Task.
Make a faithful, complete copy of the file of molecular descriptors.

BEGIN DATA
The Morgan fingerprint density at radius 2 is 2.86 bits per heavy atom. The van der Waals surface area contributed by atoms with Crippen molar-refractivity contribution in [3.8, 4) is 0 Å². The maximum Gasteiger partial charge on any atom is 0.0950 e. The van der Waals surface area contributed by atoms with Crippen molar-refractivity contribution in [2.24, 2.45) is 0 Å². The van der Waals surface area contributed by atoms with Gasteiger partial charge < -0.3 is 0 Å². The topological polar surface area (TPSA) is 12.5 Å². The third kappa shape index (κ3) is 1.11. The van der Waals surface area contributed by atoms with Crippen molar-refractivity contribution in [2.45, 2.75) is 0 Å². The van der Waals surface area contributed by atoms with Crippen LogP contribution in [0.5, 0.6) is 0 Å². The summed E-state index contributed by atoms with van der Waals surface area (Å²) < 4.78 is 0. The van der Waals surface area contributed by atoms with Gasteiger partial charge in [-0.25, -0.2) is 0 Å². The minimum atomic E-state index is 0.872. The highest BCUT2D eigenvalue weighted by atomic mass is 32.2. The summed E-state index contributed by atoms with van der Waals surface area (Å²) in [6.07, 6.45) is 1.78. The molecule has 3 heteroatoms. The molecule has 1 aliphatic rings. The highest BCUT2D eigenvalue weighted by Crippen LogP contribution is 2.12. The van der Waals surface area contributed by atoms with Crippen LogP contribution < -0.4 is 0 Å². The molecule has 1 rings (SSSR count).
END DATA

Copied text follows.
The Morgan fingerprint density at radius 2 is 2.86 bits per heavy atom. The van der Waals surface area contributed by atoms with Crippen molar-refractivity contribution in [3.8, 4) is 0 Å². The maximum Gasteiger partial charge on any atom is 0.0950 e. The van der Waals surface area contributed by atoms with Crippen molar-refractivity contribution in [2.24, 2.45) is 0 Å². The van der Waals surface area contributed by atoms with Gasteiger partial charge < -0.3 is 0 Å². The topological polar surface area (TPSA) is 12.5 Å². The third kappa shape index (κ3) is 1.11. The van der Waals surface area contributed by atoms with Crippen molar-refractivity contribution in [2.45, 2.75) is 0 Å². The van der Waals surface area contributed by atoms with Crippen LogP contribution in [0.5, 0.6) is 0 Å². The summed E-state index contributed by atoms with van der Waals surface area (Å²) < 4.78 is 0. The van der Waals surface area contributed by atoms with Gasteiger partial charge in [-0.25, -0.2) is 0 Å². The minimum atomic E-state index is 0.872. The highest BCUT2D eigenvalue weighted by atomic mass is 32.2. The summed E-state index contributed by atoms with van der Waals surface area (Å²) in [6.07, 6.45) is 1.78. The molecule has 3 heteroatoms. The molecule has 1 aliphatic rings. The highest BCUT2D eigenvalue weighted by Crippen LogP contribution is 2.12. The van der Waals surface area contributed by atoms with Crippen LogP contribution < -0.4 is 0 Å². The molecule has 1 rings (SSSR count).